Poor May Day attendance, forces ZCTU to turn rally into clean-up campaign

Spread This News

 By Matabeleland North Correspondent

WORKERS in Hwange and Victoria Falls, shunned the May Day celebrations organised by the Zimbabwe Congress of Trade Unions (ZCTU), forcing the labour federation’s regional officials to turn the event into a clean-up around the resort town.

Less than 50 people turned up in Victoria Falls and there was an almost similar turnout in Hwange, where a speech from the national leadership and solidarity messages were supposed to be delivered.

Organisers however, ended up leading a clean-up where they picked litter at the Victoria Falls bus rank.

ZCTU officials acknowledged that the economic meltdown had watered down the event which used to attract thousands of workers and ordinary citizens who would fill stadia countrywide.

In an interview on the sidelines of the Victoria Falls event, ZCTU Hwange district chairman Jethro Tshabalala said morale is very low among workers.

“We are now looking at next year, as we acknowledge factors that came into play such as bitterness among people which has resulted in them taking this day as a waste of time.

“Some even feel the union is not helping in any way. What we need as a country is job creation because even membership and contributions have gone down,” Tshabalala said.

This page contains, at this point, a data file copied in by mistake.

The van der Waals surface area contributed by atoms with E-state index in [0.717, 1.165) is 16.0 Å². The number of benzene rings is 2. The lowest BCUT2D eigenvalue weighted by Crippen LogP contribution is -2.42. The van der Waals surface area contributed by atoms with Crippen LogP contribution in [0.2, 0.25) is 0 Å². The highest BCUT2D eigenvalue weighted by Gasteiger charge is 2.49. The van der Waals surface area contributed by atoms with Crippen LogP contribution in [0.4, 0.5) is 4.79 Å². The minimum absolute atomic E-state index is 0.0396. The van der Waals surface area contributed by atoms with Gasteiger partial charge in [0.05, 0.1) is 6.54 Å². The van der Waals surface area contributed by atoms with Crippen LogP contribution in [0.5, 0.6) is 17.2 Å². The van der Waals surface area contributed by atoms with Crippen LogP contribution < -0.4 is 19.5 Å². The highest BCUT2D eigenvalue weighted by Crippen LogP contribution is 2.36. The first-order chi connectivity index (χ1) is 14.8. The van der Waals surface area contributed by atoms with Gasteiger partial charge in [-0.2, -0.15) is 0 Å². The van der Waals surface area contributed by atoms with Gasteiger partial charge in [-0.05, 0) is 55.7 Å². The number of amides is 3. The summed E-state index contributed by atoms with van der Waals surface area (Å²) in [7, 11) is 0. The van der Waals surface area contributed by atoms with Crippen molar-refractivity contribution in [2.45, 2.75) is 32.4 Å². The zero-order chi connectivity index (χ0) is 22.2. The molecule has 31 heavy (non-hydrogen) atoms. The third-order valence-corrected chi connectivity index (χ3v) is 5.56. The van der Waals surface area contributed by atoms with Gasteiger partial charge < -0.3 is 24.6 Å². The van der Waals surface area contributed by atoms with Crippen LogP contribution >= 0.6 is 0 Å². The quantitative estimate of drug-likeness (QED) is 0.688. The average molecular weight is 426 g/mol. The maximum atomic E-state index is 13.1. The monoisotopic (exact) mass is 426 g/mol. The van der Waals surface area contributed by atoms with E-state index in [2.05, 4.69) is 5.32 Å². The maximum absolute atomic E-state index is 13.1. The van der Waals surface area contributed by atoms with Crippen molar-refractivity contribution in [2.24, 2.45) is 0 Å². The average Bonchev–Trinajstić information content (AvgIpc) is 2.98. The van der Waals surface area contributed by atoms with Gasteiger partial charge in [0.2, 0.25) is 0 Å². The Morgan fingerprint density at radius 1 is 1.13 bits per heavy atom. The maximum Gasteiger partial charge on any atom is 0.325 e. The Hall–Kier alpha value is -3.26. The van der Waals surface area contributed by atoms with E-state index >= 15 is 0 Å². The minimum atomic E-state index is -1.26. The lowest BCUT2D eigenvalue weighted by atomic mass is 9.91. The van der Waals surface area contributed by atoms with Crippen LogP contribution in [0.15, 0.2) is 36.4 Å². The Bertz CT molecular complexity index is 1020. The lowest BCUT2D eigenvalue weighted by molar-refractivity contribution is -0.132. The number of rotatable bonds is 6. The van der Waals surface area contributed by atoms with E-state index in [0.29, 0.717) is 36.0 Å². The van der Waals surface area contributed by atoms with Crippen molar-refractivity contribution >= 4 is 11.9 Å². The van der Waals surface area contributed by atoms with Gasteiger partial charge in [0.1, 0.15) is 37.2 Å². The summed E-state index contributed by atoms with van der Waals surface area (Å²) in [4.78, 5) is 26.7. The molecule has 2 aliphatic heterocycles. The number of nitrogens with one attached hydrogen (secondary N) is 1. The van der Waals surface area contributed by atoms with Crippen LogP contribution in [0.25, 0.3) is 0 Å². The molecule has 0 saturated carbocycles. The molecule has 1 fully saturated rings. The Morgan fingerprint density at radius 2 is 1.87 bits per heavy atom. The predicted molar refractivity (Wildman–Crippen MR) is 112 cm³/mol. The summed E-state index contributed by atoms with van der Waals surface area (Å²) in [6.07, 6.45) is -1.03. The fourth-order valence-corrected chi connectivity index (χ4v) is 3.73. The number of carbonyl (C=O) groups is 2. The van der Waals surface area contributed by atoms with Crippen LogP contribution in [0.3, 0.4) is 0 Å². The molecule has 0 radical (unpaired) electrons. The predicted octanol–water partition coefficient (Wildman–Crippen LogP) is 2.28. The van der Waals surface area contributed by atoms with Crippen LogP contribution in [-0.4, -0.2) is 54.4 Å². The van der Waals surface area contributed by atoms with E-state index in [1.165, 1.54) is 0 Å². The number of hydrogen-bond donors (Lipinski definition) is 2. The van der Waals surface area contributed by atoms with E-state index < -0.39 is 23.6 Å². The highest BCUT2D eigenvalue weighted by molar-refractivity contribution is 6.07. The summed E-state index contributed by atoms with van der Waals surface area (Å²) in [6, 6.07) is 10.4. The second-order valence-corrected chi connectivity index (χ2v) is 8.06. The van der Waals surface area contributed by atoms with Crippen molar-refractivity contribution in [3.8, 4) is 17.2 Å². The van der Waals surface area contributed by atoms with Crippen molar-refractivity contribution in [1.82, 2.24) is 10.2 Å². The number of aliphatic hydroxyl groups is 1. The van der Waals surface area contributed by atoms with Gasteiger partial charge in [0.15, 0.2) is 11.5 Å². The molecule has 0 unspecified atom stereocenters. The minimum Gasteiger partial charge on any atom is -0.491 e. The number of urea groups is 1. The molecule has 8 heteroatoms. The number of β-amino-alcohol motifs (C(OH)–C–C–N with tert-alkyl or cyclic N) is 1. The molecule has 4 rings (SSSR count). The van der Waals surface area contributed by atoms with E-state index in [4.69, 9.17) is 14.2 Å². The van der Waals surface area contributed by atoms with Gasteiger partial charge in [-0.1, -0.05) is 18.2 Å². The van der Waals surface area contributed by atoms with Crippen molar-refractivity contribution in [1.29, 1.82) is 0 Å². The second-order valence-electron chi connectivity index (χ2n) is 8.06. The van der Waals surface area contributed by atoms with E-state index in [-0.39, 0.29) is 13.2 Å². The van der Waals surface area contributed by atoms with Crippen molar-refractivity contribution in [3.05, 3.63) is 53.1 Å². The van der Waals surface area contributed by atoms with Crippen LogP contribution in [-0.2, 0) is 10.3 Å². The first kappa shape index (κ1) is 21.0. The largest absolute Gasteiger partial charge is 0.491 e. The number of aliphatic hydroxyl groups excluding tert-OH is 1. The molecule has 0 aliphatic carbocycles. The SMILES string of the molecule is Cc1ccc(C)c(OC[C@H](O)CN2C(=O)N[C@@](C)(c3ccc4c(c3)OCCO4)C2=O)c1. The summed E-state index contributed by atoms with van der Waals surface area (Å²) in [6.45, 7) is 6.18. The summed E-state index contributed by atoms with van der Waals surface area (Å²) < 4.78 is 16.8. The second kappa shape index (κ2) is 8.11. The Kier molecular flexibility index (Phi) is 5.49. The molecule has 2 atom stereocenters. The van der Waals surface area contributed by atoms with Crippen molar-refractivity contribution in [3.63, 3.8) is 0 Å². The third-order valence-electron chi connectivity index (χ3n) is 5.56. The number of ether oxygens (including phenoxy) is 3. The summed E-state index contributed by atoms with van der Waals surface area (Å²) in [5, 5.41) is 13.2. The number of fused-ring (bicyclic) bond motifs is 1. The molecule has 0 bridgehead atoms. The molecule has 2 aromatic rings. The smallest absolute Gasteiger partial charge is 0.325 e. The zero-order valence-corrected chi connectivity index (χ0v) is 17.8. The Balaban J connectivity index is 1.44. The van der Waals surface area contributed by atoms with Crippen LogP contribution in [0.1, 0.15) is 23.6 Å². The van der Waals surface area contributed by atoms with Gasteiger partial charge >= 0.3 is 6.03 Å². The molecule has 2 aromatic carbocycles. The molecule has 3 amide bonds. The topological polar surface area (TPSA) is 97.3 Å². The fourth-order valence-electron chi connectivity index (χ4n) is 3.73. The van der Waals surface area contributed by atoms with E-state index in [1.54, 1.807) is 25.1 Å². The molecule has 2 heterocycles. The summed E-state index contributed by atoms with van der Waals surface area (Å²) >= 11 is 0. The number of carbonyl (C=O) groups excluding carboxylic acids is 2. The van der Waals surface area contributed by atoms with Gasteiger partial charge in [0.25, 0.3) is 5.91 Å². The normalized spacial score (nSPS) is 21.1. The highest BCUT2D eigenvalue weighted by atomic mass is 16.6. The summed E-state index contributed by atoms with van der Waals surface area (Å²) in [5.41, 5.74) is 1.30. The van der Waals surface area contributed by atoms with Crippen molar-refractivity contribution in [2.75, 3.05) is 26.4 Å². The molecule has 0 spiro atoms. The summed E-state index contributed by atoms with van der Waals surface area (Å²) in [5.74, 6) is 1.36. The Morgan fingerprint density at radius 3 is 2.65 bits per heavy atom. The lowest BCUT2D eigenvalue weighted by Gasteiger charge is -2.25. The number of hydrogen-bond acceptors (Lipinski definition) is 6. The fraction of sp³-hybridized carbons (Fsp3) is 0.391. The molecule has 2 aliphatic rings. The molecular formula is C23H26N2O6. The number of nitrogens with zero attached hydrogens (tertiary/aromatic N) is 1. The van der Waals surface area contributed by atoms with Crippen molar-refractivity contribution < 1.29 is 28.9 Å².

ZCTU western region chair Ambrose Sibindi said activities had been lined up in Hwange, and Victoria Falls for Matabeleland North, while in Matabeleland South the main event was at Collen Bawn, with Cement Site and Stanley Square hosting the Bulawayo events.
Sibindi bemoaned the state of the economy arguing it had negatively affected workers citing poor salaries, rampaging prices of basic commodities and the current currency exchange rates.

“Our demand is very clear, we are saying people should be paid in United States dollars because exchange rates and prices are changing daily. We also call on government to be sensitive on taxation because people are heavily taxed especially after the introduction of the 2 percent tax,” he said.

Sibindi called for reactivation of the Tripartite Negotiating Forum saying its key in addressing workers’ plight.

Victoria Falls and Hwange are dominated by tourism and hospitality sector workers unlike other towns whose majority are civil servants